‘The costs were tested for all of the projects,’ he says. ‘The challenge is that there was an ambition for a building, which presented unique construction challenges. Whether it is the V&A Dundee or any other building of that type, it is very hard to arrive at cost certainty at that stage. That is something the architectural profession understands.’
To his credit, Long’s bold decision seems to have rescued the project. The building is now well under way and on course to open in 2018 – about two thirds of the way up, he says.
Kuma responds to challenges with ‘creative solutions’ that are often better than the original idea
Last month at an AJ100 lunch in Glasgow, Long revealed that ZMMA – a practice that previously worked on the Europe 1600-1815 galleries at the V&A in London – will design the museum’s Scottish Design Galleries. And he is keen to stress that there will be further opportunities for architects to work with the V&A Dundee in designing café and retail facilities.
Despite the problems with Kuma’s design, Long speaks highly of the Japanese architect, saying he responds to challenges with ‘creative solutions’ that are often better than the original idea.
‘[Kuma] was inspired by the Highland form of the country and by the cliff forms around the Scottish coast,’ he says. ‘He took that as a means of doing that job of relinking the city with the sea. So there is a sense of an overhanging cliff that sits down into the river.’
Born out of conversations between the University of Dundee and the V&A dating back to 2007, the Dundee museum is part of a £1 billion public-private project to regenerate the city’s waterfront.
And Long is keen to stress that this project will truly make a difference precisely because it is located in Dundee, rather than in Glasgow or Edinburgh. The city of some 150,000 people fell into decline after the Second World War, with the loss of its traditional industries and high unemployment rates. Last year, local paper The Courier reported that the city had the highest unemployment rate in Scotland at 40 per cent.
‘After decades of difficult years and uncertain times, Dundee is now a city that really is transforming,’ he says. ‘At the forefront of that is the realisation of this project, the V&A Dundee, which is giving birth to a remarkable building.’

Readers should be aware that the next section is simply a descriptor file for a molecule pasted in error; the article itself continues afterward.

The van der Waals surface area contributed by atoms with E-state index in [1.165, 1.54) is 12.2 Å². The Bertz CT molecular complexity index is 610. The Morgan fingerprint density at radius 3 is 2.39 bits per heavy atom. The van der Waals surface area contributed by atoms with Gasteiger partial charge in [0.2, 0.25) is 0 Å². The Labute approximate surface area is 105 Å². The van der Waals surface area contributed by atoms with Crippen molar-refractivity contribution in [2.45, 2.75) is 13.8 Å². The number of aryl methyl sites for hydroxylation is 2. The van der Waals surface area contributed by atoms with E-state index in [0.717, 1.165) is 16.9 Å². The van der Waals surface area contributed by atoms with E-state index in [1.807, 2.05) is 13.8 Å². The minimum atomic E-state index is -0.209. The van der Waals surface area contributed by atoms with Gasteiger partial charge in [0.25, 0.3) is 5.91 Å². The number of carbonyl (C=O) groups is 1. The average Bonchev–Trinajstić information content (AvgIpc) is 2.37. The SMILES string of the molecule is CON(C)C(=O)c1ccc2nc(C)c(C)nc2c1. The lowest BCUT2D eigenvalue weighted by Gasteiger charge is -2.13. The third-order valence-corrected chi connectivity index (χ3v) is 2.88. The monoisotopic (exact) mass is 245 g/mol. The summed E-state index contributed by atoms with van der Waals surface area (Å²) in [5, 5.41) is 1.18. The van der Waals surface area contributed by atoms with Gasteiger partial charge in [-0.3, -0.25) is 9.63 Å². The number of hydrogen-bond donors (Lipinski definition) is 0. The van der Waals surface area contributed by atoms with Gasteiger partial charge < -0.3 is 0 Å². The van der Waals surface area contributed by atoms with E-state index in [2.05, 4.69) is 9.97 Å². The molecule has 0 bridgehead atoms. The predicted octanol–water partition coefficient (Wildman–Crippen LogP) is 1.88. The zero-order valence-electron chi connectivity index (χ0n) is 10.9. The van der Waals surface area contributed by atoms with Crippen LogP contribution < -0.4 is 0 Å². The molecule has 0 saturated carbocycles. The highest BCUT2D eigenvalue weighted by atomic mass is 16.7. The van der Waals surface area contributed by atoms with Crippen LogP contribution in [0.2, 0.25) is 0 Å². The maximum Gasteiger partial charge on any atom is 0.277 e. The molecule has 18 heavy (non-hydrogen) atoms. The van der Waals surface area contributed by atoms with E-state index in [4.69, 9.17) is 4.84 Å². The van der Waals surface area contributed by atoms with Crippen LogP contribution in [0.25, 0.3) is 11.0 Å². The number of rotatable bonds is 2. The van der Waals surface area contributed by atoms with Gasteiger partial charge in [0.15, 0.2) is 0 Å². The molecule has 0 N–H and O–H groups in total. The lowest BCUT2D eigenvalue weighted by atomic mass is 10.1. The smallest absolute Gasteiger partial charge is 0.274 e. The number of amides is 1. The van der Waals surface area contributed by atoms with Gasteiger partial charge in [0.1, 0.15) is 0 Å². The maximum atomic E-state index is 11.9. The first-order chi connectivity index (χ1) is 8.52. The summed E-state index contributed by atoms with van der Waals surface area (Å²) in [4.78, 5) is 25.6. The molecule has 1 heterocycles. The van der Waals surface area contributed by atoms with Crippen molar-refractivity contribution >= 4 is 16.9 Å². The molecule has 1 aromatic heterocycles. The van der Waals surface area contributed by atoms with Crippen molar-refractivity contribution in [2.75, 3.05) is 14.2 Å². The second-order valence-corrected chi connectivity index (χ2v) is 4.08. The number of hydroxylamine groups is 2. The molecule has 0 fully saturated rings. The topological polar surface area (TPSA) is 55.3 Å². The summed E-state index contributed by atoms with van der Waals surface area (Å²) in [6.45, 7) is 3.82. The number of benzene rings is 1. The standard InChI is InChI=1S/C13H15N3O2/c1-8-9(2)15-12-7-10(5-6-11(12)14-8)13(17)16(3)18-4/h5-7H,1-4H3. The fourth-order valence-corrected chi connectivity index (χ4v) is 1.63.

Long claims there is ‘huge local support’ for the project, saying ‘people are more concerned that it won’t live up to their expectations.’
While Long is clearly ambitious in his plans for the museum – he expects it to exceed its 350,000 annual visitor target in the first year – he won’t be swayed into making direct comparisons with Frank Gehry’s Guggenheim and the famed ‘Bilbao effect’.
‘The V&A Dundee has the potential to make a big impact,’ he says. ‘I’m not saying at all that it can replicate [the ‘Bilbao effect’] but I think there are some interesting comparisons.’
Long, then, has a lot to live up to. Having insisted that the project is now back on track, he must deliver – his reputation is on the line. Thankfully he is confident and ever-optimistic, skirting around the project’s pitfalls and insisting that problems have now been solved.
‘No one said the job was going to be easy,’ he concludes. ‘This job’s not for the faint-hearted.’
Philip Long CV
1984-87 University of Lancaster – BA (Hons) Visual Arts
1987-88 University of Essex – MA Museum and Gallery Studies
1988-93 Assistant director, The Fine Art Society
1993-96 Research assistant, Scottish National Gallery of Modern Art
1996-98 Special project adviser to the trustees of the National Galleries of Scotland for the development of a National Gallery of Scottish Art & Design
1998-2008 Senior curator, Scottish National Gallery of Modern Art
2008-2011 Project manager, National Galleries of Scotland, and senior curator, Scottish National Gallery of Modern Art
2011-present Director, V&A Dundee
Kengo Kuma’s original competition-winning design
According to Kengo Kuma, the thinking behind the 2010 competition entry was to ‘literally extend the public space into the water, not only with the new museum but with a real piazza’.
In doing this, Kuma hoped to shift the ‘focal point’ of the masterplan into the river, creating an open space for museum events, and allowing citizens and visitors to enjoy the reshaped waterfront.
Following Kuma’s selection, Mike Galloway, competition judge and director of city development for Dundee City Council, said: ‘The Kengo Kuma design gives us something that is bold and ambitious, but buildable and practical.’